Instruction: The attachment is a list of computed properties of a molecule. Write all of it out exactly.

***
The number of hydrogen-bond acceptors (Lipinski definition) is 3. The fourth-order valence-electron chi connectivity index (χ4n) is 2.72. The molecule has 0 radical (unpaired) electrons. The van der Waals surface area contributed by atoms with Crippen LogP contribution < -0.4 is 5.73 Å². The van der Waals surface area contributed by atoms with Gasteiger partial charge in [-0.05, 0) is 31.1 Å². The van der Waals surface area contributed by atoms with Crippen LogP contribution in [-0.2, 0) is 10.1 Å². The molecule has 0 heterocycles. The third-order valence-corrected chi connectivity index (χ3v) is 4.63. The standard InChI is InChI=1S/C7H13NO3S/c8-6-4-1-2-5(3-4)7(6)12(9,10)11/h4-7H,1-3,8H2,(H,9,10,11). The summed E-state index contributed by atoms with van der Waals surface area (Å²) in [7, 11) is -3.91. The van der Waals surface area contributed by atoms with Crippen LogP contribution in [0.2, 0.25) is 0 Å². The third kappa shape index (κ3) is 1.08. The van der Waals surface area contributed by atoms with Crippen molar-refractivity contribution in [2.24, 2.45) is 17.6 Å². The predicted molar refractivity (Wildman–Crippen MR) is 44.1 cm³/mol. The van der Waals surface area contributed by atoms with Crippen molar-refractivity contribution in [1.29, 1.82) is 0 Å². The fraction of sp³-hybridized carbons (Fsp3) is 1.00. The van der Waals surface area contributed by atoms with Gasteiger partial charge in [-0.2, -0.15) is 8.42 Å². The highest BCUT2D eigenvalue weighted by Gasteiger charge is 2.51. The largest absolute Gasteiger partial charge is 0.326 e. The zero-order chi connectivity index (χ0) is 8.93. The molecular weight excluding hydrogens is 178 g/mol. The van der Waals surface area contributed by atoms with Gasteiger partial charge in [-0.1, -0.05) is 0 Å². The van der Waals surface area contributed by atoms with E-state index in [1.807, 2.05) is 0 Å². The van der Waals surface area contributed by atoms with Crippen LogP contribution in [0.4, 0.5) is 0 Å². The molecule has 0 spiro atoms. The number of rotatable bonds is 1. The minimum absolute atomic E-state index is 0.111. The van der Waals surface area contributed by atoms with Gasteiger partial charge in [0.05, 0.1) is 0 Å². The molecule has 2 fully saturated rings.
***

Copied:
The number of hydrogen-bond acceptors (Lipinski definition) is 3. The fourth-order valence-electron chi connectivity index (χ4n) is 2.72. The molecule has 0 radical (unpaired) electrons. The van der Waals surface area contributed by atoms with Crippen LogP contribution < -0.4 is 5.73 Å². The van der Waals surface area contributed by atoms with Gasteiger partial charge in [-0.05, 0) is 31.1 Å². The van der Waals surface area contributed by atoms with Crippen LogP contribution in [-0.2, 0) is 10.1 Å². The molecule has 0 heterocycles. The third-order valence-corrected chi connectivity index (χ3v) is 4.63. The standard InChI is InChI=1S/C7H13NO3S/c8-6-4-1-2-5(3-4)7(6)12(9,10)11/h4-7H,1-3,8H2,(H,9,10,11). The summed E-state index contributed by atoms with van der Waals surface area (Å²) in [7, 11) is -3.91. The van der Waals surface area contributed by atoms with Crippen LogP contribution in [0.2, 0.25) is 0 Å². The third kappa shape index (κ3) is 1.08. The van der Waals surface area contributed by atoms with Crippen molar-refractivity contribution in [2.24, 2.45) is 17.6 Å². The predicted molar refractivity (Wildman–Crippen MR) is 44.1 cm³/mol. The van der Waals surface area contributed by atoms with Crippen molar-refractivity contribution in [1.29, 1.82) is 0 Å². The fraction of sp³-hybridized carbons (Fsp3) is 1.00. The van der Waals surface area contributed by atoms with Gasteiger partial charge in [-0.2, -0.15) is 8.42 Å². The highest BCUT2D eigenvalue weighted by Gasteiger charge is 2.51. The largest absolute Gasteiger partial charge is 0.326 e. The zero-order chi connectivity index (χ0) is 8.93. The molecular weight excluding hydrogens is 178 g/mol. The van der Waals surface area contributed by atoms with Gasteiger partial charge in [-0.1, -0.05) is 0 Å². The van der Waals surface area contributed by atoms with E-state index in [1.807, 2.05) is 0 Å². The van der Waals surface area contributed by atoms with Crippen LogP contribution in [0.4, 0.5) is 0 Å². The molecule has 0 spiro atoms. The number of rotatable bonds is 1. The minimum absolute atomic E-state index is 0.111. The van der Waals surface area contributed by atoms with Gasteiger partial charge in [0.05, 0.1) is 0 Å². The molecule has 2 fully saturated rings.